N. A. Rimsky-Korsakov. “The Tale of the Invisible City of Kitezh and the Maiden Fevronia”, Act IV.
O. are possible both in close tonal areas (see the example above), and (less often) in distant ones (L. Beethoven, violin concerto, part 1, final part; often found in modern music, for example, in C . S. Prokofiev). O. can also be part of the actual modulation process (L. Beethoven, connecting part of the 1st part of the 9th sonata for piano: O. in Fisdur when modulating from E-dur to H-dur).
Historically, the development of O. is associated mainly with the formation and strengthening of the centralized major-minor tonal system in Europe. music (main arr. in the 17th-19th centuries). A related phenomenon in Nar. and ancient European prof. music (choral, Russian Znamenny chant) – modal and tonal variability – is associated with the absence of a strong and continuous attraction to a single center (therefore, unlike O. proper, here in the local tradition there is no attraction to the general). The development of the system of introductory tones (musica ficta) may already lead to real O. (especially in the music of the 16th century) or, at least, to their preforms. As a normative phenomenon, O. were entrenched in the 17th-19th centuries. and are preserved in that part of the music of the 20th century, where traditions continue to develop. categories of tonal thinking (S. S. Prokofiev, D. D. Shostakovich, N. Ya. Myaskovsky, I. F. Stravinsky, B. Bartok, and partly P. Hindemith). At the same time, the involvement of harmonies from subordinate keys into the sphere of the main one historically contributed to the chromatization of the tonal system, turned the non-diatonic. O.’s harmony in the directly subordinate center. tonic (F. Liszt, the last bars of the sonata in h-moll; A. P. Borodin, the final cadano of “Polovtsian Dances” from the opera “Prince Igor”).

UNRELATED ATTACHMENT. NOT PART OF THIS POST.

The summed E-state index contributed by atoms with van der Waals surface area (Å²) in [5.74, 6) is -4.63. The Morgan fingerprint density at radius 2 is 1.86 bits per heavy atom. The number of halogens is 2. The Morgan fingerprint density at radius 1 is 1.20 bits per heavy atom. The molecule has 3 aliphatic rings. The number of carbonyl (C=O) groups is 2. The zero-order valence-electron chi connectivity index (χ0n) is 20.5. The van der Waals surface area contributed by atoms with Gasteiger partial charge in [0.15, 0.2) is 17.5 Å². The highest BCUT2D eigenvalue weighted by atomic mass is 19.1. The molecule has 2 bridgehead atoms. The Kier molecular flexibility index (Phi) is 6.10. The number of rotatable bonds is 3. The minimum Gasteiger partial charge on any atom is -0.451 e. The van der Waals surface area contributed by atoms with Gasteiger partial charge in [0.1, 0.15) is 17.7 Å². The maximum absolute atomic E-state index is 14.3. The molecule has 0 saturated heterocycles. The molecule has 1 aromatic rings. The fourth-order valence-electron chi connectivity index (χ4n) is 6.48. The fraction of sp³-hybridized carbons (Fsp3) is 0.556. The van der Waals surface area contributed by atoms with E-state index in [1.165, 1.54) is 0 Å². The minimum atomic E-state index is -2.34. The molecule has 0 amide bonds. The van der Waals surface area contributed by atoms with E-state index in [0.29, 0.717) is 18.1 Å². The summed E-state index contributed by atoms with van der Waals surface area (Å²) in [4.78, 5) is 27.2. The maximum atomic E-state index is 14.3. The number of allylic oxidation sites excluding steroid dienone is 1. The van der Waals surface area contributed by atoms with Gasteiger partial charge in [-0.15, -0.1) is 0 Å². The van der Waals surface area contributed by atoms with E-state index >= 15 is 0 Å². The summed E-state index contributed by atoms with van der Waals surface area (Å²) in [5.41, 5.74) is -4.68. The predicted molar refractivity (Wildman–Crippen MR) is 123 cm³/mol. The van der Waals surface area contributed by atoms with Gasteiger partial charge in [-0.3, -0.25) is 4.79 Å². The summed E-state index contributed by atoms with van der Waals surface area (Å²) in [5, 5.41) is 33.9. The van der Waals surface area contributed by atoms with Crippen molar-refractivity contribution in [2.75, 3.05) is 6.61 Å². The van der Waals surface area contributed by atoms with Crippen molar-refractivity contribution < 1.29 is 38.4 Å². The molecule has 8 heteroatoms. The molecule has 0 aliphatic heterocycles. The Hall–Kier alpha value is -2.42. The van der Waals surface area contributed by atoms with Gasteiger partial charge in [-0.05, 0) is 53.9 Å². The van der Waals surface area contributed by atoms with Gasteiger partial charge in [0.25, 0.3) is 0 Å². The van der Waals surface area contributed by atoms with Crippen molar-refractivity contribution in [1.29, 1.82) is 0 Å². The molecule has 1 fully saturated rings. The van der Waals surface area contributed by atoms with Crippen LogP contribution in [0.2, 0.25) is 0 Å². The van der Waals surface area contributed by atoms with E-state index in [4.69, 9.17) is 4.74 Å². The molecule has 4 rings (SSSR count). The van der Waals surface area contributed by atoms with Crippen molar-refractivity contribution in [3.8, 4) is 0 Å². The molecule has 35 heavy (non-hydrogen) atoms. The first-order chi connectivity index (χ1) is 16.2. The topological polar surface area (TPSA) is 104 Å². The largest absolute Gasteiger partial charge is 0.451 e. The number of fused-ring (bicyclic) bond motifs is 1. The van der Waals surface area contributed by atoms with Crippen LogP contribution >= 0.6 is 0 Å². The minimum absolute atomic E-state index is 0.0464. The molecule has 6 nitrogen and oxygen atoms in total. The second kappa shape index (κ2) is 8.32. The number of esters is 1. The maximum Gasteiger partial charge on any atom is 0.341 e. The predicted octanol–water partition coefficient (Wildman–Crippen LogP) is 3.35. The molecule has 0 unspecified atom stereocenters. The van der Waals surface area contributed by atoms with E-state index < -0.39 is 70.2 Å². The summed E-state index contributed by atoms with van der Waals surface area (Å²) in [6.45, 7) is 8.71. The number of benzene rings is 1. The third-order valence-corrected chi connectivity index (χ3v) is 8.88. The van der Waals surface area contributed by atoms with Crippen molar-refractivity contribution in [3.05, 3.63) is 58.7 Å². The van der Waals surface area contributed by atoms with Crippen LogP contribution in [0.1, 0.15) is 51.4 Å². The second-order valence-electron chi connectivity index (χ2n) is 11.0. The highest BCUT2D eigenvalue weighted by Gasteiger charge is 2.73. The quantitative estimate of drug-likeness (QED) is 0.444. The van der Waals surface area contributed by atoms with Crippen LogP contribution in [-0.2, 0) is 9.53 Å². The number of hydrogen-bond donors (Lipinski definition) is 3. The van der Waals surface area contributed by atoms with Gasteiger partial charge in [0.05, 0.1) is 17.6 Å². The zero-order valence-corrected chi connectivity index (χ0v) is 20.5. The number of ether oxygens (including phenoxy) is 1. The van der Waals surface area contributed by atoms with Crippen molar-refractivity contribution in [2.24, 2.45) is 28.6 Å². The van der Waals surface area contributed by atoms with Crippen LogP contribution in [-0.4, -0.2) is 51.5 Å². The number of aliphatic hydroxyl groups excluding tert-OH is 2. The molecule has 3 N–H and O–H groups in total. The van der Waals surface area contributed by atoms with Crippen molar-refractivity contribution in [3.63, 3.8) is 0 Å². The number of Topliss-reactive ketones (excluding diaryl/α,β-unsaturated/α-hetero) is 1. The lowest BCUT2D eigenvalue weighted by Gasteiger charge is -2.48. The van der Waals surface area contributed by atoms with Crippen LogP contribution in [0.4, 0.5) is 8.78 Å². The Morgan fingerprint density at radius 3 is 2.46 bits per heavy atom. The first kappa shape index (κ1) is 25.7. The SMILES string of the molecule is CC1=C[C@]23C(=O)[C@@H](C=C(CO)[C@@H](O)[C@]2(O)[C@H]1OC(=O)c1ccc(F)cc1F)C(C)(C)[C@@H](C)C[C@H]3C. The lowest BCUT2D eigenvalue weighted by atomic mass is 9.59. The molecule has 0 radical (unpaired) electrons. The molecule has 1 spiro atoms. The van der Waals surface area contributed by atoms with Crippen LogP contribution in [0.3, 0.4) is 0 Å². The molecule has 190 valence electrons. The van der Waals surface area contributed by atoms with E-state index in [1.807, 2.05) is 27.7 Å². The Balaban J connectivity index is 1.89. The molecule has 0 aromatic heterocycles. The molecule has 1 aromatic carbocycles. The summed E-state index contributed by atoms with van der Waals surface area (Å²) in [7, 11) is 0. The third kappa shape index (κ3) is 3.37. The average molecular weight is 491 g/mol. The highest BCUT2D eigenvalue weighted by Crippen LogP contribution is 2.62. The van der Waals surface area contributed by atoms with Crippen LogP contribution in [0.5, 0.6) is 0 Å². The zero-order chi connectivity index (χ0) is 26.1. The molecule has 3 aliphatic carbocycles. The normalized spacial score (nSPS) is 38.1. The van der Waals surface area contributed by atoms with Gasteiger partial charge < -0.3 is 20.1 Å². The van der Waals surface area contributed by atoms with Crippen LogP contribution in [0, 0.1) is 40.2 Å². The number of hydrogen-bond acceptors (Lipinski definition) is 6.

Phenomena similar to O. (as well as modulations) are characteristic of certain developed forms of east. music (found, for example, in the Azerbaijani mughams “Shur”, “Chargah”, see the book “Fundamentals of Azerbaijani Folk Music” by U. Hajibekov, 1945).